Kelli Korn Counseling wouldn't exist without our awesome clients! Client's Corner is a place where our clients can share insights, poems, art, letters, and other items that they have created or discovered to help them during their journey. (All items shared at at the consent of our clients, and we obtain their full permission on what information and items are shared.)
Written by a 19 year old male who successfully dealt with a heart break.
This piece was written by one of our teens clients and is a powerful look on how mental illness affects those around us. Such a powerful piece that we are so privileged to share!
Anxiety. Schizophrenia. Bipolar disorder. Depression. Chances are some people in this room know someone that has one of these many mental illnesses. However, no one seems to talk about them. But what good does that do? Mental illnesses have always been in the category of “don't talk about these or you'll make every situation ever awkward”; they will forever be in this category if we don't make a change soon.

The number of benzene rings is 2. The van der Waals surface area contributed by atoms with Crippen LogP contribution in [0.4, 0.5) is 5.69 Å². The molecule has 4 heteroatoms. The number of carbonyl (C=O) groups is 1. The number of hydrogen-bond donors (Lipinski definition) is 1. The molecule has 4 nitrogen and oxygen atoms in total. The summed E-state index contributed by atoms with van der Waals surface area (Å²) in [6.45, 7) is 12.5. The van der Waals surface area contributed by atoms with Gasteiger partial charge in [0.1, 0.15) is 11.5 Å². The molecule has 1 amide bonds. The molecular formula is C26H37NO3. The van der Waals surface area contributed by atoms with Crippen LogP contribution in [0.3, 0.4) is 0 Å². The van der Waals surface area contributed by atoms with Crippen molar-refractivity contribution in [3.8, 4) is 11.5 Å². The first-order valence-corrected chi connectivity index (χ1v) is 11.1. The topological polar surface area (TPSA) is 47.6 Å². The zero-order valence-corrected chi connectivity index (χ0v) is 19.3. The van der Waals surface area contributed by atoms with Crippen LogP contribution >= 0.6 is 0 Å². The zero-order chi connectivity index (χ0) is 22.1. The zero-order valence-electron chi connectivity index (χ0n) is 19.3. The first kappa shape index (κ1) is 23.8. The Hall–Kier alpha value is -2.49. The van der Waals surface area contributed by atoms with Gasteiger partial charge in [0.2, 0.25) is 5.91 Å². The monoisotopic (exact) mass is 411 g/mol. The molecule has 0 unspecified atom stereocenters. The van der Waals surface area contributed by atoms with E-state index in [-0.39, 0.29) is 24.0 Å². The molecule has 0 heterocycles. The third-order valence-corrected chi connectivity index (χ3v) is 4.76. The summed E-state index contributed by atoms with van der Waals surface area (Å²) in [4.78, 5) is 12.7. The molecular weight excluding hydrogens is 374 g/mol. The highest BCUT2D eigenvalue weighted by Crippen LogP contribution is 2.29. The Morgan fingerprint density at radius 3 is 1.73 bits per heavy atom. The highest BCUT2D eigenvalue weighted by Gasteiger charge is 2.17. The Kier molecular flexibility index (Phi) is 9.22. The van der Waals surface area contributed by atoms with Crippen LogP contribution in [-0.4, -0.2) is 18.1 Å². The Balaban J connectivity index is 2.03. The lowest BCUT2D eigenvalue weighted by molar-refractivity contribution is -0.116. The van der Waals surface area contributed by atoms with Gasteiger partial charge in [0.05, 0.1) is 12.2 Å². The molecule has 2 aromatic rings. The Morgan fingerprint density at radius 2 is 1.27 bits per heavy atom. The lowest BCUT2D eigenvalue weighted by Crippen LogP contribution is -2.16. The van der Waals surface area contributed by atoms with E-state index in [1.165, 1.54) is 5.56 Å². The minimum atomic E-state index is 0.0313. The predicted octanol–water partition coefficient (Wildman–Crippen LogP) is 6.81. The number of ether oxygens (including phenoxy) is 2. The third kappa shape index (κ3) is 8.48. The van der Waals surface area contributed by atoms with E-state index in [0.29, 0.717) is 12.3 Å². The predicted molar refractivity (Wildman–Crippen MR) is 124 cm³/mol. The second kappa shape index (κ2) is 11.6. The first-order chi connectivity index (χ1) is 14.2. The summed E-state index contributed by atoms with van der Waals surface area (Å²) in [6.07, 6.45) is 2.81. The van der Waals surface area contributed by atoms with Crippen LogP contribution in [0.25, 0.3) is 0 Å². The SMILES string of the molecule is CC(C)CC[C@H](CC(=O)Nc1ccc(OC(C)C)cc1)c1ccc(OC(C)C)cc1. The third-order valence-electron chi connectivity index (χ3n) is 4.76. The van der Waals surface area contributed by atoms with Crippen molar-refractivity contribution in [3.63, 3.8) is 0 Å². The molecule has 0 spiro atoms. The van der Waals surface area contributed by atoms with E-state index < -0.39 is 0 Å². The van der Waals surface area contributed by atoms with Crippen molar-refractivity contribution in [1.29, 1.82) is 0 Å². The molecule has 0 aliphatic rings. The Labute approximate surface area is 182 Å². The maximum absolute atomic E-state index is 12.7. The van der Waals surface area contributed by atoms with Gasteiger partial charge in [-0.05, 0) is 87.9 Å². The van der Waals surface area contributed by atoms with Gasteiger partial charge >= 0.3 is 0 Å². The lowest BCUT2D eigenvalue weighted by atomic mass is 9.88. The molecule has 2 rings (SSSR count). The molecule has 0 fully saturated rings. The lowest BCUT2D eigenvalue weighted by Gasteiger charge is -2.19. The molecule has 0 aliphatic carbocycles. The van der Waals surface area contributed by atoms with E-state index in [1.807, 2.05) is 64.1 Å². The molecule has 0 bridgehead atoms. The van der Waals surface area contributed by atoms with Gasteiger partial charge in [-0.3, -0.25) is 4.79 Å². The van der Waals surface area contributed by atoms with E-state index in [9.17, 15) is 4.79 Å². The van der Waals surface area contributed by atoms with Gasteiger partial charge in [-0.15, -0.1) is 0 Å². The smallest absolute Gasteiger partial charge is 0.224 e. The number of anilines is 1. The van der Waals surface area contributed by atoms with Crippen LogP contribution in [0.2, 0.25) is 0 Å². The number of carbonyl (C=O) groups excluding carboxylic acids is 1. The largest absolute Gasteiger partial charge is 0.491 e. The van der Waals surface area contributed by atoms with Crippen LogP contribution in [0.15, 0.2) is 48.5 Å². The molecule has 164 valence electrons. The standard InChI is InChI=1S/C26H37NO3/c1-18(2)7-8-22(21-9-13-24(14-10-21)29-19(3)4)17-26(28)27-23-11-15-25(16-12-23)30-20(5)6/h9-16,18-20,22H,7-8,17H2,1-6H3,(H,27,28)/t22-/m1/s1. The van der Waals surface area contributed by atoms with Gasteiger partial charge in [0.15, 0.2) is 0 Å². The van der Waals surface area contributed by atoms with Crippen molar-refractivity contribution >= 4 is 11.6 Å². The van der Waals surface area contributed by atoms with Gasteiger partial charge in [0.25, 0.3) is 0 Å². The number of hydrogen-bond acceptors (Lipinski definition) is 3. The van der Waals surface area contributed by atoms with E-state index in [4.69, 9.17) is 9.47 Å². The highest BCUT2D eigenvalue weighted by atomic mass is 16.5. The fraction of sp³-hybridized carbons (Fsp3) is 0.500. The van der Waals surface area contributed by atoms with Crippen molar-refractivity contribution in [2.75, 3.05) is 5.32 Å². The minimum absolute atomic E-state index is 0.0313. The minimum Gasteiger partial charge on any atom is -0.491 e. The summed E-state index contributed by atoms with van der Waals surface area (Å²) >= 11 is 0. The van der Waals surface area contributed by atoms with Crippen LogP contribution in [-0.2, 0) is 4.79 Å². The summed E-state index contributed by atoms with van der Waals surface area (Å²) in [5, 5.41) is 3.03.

There is a man with one of these mental illnesses. This nameless man has major depressive disorder. He has had depression for the past twenty years. He thought he could deal with it and not tell anyone; he thought he could get better all on his own. This man didn’t tell anyone about his condition, not even his family. Do you want to know why? He didn’t want to make anyone feel awkward. He didn’t want people to treat him differently or change their behavior around him. It’s not like someone can sign his head or bake him a casserole to make him feel better. It’s not like he can get better in a week or a month. He doesn’t have an injury that can be healed with a couple visits to the doctor’s office. His illness stays with him forever, even if he is able to feel better.